Joints connect your bones together, help you move around, and support you as you move throughout the day. Damage to your joints from injury or disease can cause joint pain, hamper your movement, and keep you from enjoying your favorite activities.
Dr. John Klibanoff, an orthopedic surgeon at Rochester Regional Health, reviews some of the common causes of joint pain.
Osteoarthritis is the most common joint disorder. It occurs when the cartilage between two of your bones break down, so the exposed ends rub together. This results in swelling, stiffness, and pain. Osteoarthritis can be caused by high-impact sports, obesity, injury, and overuse.
Rheumatoid arthritis is an autoimmune disease that causes joints and the tissues surrounding the joints to inflame. While RA is most common in middle age, it can occur at any age and usually manifests as morning stiffness that lasts more than one hour, as well as pain and swelling in your hands, feet, and wrists.
Bursitis occurs when your bursae is inflamed. Bursae is the fluid-filled sac that cushions your bones, tendons and muscles near your joints. The most common areas for bursitis are the shoulder, elbow, hip, and knee.
Gout is a common cause of arthritis that causes severe pain in one joint—usually a toe or other joint in the foot or ankle. Pain and inflammation occur in the affected joint when too much uric acid forms and deposits. Typically, the first symptoms of gout are a sudden and painful swelling, often at night, and commonly with redness.
Osteoporosis is the most common bone disease. It results in your bones becoming fragile and more likely to fracture or break over time. Common signs of osteoporosis include height loss and a stooped posture. Treatments include medications, a healthy diet, and exercise to help prevent bone loss or strengthen already weak bones.
Patella Femoral Pain Syndrome (PFPS) is a condition of the kneecap characterized by a rough or soft spot on its cartilage surface. In the past, it has been called chondromalacia patella, runner's knee, or dashboard knee. It causes pain, giving way, stiffness and a feeling of catching or grinding. Going up and down stairs is a bit difficult, and sitting with your knees bent or squatting is very uncomfortable. It makes the knee "give out," grind, or pop loudly.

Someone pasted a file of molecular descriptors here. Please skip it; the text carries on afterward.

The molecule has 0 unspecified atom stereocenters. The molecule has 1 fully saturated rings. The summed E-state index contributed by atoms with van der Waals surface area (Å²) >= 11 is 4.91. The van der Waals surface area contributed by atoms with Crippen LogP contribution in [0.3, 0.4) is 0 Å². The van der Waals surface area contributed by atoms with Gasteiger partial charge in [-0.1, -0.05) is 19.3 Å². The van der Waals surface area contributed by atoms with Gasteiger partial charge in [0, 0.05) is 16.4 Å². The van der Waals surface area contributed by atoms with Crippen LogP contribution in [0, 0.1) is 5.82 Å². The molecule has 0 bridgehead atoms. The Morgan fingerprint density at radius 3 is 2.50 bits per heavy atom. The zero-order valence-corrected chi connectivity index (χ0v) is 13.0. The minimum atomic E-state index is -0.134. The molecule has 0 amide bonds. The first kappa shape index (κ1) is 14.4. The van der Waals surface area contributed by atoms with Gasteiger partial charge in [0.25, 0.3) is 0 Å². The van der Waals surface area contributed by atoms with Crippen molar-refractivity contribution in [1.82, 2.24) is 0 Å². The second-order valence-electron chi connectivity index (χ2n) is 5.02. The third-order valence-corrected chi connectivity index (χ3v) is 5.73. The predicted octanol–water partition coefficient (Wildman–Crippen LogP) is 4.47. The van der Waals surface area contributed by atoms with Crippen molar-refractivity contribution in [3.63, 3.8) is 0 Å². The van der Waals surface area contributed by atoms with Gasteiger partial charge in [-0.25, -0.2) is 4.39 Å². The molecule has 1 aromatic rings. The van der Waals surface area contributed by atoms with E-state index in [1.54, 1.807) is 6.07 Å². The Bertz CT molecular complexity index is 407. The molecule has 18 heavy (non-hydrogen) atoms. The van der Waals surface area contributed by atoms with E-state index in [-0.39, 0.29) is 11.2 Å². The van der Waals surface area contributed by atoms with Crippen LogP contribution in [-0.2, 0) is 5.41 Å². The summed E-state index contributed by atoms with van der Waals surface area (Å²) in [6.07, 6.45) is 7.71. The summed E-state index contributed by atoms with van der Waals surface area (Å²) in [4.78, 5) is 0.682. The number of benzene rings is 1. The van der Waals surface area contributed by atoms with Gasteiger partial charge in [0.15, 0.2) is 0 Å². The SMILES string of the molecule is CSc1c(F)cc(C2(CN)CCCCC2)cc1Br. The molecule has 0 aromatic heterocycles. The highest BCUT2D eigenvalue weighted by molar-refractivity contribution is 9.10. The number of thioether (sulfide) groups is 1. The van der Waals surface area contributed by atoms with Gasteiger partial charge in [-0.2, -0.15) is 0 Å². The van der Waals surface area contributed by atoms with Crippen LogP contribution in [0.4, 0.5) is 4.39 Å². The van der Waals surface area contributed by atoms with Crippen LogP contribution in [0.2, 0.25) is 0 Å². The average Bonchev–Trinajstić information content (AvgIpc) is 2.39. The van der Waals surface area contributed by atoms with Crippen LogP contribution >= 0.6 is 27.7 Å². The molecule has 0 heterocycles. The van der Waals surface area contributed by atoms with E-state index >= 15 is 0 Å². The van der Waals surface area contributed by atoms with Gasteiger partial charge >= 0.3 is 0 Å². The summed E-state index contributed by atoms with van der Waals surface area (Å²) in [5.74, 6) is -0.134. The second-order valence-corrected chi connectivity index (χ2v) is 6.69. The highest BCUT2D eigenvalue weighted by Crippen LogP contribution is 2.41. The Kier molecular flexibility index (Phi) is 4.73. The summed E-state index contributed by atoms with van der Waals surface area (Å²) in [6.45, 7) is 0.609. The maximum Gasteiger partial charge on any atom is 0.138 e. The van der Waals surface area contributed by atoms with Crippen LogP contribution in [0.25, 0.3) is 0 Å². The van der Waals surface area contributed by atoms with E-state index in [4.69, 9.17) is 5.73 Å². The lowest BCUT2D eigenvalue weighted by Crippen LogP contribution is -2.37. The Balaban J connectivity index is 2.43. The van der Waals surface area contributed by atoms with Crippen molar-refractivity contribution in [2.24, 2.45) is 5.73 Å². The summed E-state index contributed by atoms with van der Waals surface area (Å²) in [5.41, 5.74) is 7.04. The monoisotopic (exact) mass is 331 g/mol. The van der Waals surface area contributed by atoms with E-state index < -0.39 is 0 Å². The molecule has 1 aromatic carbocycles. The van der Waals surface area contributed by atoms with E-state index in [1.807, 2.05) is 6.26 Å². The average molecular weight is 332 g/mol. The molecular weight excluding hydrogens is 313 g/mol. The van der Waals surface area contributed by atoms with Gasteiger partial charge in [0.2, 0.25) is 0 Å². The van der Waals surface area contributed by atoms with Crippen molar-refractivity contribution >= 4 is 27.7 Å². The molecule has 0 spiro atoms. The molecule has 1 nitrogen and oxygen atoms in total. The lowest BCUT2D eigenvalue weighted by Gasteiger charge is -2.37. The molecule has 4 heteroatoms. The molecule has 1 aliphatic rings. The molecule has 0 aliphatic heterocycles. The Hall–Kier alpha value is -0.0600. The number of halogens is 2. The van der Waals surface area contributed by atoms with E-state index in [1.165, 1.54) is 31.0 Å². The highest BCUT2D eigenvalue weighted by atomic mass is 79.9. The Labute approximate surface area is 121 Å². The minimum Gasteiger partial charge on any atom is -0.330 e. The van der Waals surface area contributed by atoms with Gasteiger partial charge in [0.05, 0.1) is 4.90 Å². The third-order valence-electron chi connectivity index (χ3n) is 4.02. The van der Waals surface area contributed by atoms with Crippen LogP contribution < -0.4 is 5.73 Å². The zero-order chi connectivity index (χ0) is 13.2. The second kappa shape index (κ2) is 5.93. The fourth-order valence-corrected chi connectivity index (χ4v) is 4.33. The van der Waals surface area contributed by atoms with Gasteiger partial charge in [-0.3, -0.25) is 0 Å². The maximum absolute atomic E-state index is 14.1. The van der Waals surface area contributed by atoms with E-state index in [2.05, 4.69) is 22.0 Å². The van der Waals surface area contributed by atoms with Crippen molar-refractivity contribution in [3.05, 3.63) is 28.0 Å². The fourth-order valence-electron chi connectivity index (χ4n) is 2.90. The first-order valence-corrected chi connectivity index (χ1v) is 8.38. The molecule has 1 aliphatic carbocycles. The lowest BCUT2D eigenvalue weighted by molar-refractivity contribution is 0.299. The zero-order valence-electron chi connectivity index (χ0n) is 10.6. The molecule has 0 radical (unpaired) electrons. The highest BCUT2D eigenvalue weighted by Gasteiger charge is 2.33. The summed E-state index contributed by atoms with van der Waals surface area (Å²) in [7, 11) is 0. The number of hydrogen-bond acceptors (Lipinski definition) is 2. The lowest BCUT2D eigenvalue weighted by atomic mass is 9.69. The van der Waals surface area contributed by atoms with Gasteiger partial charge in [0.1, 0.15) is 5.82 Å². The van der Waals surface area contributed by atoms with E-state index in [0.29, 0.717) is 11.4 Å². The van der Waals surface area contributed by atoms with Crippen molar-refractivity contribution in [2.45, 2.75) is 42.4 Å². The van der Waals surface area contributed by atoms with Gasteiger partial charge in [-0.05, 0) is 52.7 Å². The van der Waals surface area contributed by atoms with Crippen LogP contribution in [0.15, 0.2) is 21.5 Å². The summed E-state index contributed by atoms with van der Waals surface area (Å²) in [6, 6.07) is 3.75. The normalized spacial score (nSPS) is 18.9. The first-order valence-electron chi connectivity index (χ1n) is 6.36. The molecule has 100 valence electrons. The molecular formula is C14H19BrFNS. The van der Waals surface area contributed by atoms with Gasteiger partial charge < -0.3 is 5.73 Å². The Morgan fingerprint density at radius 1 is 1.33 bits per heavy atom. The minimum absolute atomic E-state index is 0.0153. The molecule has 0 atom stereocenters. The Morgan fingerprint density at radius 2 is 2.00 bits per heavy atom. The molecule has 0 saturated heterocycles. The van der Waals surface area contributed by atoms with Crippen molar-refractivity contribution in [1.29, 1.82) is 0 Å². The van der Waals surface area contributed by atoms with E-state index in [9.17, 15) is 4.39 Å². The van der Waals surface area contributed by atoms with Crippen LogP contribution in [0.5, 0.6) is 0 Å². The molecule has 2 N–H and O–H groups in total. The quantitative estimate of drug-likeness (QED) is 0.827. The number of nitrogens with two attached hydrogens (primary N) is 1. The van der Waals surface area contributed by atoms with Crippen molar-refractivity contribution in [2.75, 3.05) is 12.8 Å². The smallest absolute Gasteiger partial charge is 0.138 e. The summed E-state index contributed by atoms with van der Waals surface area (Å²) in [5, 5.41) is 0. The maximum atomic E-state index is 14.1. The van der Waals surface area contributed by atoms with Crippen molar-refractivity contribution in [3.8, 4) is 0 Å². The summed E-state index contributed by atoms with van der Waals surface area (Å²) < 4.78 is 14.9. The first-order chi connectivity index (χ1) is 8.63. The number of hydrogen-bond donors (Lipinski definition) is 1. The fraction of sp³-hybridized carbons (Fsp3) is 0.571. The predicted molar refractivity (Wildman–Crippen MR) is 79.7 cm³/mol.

Small doses of anti-inflammatory medicines can often decrease swelling, stiffness and pain. Other treatments may include injections, ice, rest, and physical therapy. Taping and a brace to stabilize the kneecap also can be helpful.
Deep in the shoulder are a group of tendons and muscles called a rotator cuff. They help stabilize the upper arm bone in the shoulder joint and rotate the arm. The biceps tendon is also present in front of the shoulder.
When the arm is raised repeatedly over the head, the tendons rub against the underside of the shoulder bone and become irritated. The tendons swell, leaving even less space between tendons and bone. The irritation creates more irritation. It is much like a rope being drawn again and again across a craggy rock.
Excessive wear on the rotator cuff can lead to severe irritation, roughening and eventually tearing of the cuff. An irritated rotator cuff is felt as a clicking or popping in the shoulder from a ragged piece of the cuff sliding under the shoulder bone, and arm weakness. Occasionally, injuries or infections can all lead to arthritis, although arthritis of the shoulder is less common than in the knee or hip. Arthritis in the shoulder causes a roughening of the joint from worn cartilage and loose fragments of bone.
Rochester Regional Health offers the full range of joint replacement surgery options, using the latest minimally invasive techniques. Learn about our expert orthopedic surgeons and the procedures available.Learn About Our Joint Replacement Program
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